We now live in a society — in the West, that is — where absence of a reason for seeing something as threat is insufficient in and of itself to cancel one’s reaction of fear. Yes, the ad says “I’m a little teapot,” but what if it were secret code, a signal of some sort instructing Ahmed who works at the convenience store to detonate the ammonium nitrate he’s been hiding in his basement at the local Borders? Absence of evidence is no longer sufficient, for the architects of the “war on terror,” along with the thousands of minions who fill the halls of the intelligence agencies engaged in that war, have cultivated a climate of fear that transcends reason. Networks and hidden cells are out there, bent on the destruction of the West. In that climate, one’s critical thinking has been hacked by the responsibility — told us by political leaders — to be watchful, to keep an eye open for potential threats (if people were serious about potential threats, the FBI would be receiving thousands of phone calls every time citizens saw a gas-guzzling SUV passing by). During my time as an intelligence officer working in the center that dealt with threats to the security of Canada, I had my share of such flags being raised by the public: conversations overheard, the nature and content of which was lost on the concerned citizen by virtue of that conversation being carried out in a foreign language; suspicious-looking men seen driving a minivan from store to store; suspicious-looking men filming subways stations, airports, shopping malls, Canada’s Wonderland, Disney World, etc. Citizens thought they were fulfilling their responsibilities as citizens, and in certain circumstances we cannot blame them for doing so, as fear has been hammered into them by politicians and the media, and some them may not necessarily have very high levels of education, or may not have traveled much or been exposed to other cultures.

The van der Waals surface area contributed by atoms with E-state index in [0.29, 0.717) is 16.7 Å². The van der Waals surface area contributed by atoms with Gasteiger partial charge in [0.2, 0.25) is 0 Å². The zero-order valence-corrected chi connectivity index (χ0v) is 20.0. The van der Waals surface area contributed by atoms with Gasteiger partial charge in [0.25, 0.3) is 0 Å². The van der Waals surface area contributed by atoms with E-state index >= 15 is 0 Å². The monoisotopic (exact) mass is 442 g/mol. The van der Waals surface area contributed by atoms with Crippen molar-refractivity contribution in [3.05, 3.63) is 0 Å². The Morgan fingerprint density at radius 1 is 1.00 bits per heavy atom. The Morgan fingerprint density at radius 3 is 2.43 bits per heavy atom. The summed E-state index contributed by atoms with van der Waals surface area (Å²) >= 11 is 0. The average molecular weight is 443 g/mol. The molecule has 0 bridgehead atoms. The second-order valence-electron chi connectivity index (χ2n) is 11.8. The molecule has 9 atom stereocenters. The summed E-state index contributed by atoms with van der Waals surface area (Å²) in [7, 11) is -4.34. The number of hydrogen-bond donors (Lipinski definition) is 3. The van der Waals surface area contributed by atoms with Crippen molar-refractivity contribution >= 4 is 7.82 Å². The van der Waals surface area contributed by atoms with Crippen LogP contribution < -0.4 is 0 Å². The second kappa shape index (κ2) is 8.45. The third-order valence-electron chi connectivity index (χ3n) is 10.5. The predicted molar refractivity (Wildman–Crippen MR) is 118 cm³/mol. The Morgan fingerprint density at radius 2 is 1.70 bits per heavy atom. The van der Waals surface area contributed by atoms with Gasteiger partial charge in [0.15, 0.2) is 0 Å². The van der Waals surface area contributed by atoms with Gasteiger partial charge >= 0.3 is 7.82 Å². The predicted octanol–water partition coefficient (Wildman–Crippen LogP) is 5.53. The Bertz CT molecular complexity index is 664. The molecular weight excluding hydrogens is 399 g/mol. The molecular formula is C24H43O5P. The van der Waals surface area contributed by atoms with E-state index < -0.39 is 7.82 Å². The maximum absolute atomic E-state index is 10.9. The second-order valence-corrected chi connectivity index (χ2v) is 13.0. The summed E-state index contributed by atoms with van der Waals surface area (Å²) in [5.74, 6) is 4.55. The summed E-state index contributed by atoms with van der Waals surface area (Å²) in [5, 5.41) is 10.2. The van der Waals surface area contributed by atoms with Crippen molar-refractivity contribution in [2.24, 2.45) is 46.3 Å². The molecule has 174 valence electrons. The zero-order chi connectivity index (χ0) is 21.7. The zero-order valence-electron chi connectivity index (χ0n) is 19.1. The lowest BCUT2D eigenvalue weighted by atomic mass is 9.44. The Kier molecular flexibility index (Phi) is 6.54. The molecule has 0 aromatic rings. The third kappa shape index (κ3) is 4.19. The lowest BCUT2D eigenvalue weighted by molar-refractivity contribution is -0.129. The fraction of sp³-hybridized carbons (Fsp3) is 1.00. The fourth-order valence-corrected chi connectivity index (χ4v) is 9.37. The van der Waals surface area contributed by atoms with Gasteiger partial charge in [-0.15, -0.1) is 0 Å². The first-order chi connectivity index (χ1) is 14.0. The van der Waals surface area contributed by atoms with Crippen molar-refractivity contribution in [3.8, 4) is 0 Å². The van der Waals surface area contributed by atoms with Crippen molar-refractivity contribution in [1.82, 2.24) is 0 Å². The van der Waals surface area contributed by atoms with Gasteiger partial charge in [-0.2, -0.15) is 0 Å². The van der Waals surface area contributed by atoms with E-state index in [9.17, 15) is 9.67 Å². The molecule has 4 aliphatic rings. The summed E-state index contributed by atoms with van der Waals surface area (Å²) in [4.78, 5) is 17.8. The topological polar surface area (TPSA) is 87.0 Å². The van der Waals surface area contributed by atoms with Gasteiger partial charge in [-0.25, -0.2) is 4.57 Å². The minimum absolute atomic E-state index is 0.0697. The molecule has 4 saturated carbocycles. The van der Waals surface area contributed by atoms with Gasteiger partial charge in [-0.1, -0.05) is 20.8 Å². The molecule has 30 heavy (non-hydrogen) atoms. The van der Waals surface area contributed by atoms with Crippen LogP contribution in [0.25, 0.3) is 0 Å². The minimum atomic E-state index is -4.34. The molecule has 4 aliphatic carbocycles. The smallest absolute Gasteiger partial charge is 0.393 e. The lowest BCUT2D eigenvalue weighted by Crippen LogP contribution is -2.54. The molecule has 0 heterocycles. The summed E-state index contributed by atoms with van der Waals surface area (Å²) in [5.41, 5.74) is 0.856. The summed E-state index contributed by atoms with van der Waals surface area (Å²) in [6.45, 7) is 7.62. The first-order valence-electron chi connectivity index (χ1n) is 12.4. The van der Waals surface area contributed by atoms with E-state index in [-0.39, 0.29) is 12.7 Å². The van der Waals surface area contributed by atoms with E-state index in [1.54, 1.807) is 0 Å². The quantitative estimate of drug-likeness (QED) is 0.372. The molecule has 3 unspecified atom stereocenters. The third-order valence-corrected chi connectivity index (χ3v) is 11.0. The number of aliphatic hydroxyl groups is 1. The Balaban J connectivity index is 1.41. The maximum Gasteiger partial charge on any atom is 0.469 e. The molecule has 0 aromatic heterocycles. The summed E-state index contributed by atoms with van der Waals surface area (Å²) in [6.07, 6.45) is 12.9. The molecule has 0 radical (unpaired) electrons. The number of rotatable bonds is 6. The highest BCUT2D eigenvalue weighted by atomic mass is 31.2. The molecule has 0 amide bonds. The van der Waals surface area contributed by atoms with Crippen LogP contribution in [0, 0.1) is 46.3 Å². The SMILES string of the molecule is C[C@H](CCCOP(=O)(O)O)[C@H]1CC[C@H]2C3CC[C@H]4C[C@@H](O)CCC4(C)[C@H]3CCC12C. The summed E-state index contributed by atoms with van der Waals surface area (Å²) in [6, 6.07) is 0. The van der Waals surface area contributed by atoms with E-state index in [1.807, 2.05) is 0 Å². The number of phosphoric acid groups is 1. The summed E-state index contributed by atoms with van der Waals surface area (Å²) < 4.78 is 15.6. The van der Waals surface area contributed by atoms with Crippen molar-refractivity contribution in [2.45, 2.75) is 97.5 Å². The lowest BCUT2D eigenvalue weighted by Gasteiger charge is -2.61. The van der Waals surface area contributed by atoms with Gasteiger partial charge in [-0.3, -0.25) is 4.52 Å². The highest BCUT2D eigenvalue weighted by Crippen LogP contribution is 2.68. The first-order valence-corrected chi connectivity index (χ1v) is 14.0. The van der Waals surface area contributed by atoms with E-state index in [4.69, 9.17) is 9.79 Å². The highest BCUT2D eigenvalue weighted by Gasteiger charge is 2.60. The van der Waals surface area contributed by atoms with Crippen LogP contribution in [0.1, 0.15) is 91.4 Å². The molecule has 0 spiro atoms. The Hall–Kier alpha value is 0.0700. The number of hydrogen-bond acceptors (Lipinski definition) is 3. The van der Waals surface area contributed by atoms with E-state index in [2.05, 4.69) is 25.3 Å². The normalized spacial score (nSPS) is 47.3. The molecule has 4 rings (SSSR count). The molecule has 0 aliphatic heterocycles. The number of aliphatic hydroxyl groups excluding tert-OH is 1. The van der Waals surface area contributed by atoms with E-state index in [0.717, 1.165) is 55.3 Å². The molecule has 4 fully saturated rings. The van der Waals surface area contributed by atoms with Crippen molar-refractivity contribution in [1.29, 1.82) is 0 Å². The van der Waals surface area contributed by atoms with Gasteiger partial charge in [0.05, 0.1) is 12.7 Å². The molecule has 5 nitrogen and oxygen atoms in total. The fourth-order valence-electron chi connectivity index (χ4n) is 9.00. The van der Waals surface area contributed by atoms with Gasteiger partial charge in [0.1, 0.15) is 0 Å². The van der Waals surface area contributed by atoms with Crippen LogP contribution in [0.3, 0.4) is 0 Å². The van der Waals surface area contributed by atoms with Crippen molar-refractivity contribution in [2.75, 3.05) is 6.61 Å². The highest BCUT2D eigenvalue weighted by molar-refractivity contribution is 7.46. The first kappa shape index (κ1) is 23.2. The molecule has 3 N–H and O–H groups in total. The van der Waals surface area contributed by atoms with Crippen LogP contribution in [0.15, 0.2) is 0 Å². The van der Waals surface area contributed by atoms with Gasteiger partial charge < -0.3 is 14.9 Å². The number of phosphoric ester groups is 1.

But when the intelligence and law-enforcement agencies fail to act as filters to what actually consists of a real potential threat and uncritically assumes that every threat — even the absence of one — is worthy of consideration, when every such threat is then communicated, in the form of trace requests, to allied agencies, then we can say that the system as a whole has failed. And it has.
It is easy to read an article such as the one I refer to above and laugh at the poor individuals who were scared by the Arabic version of “rock, paper, scissor.” But the truth is, many of the so-called specialists and experts who are paid with taxpayers’ money to deal with these matters fare no better, for they, too, have been subjected to and transformed by the climate of fear and making matters worse they work in institutions that actually encourage this uncritical view of reality, as it not only justifies their existence but furthermore ensures that by taking every threat seriously it they can avoid being not acting when the threat turned out to be real — a police euphemism for agencies covering their recently bloated asses. The examples of institutional failure at critical though within the intelligence community are rife and often provide a good laugh, but for obvious reasons I am not allowed to put them in writing.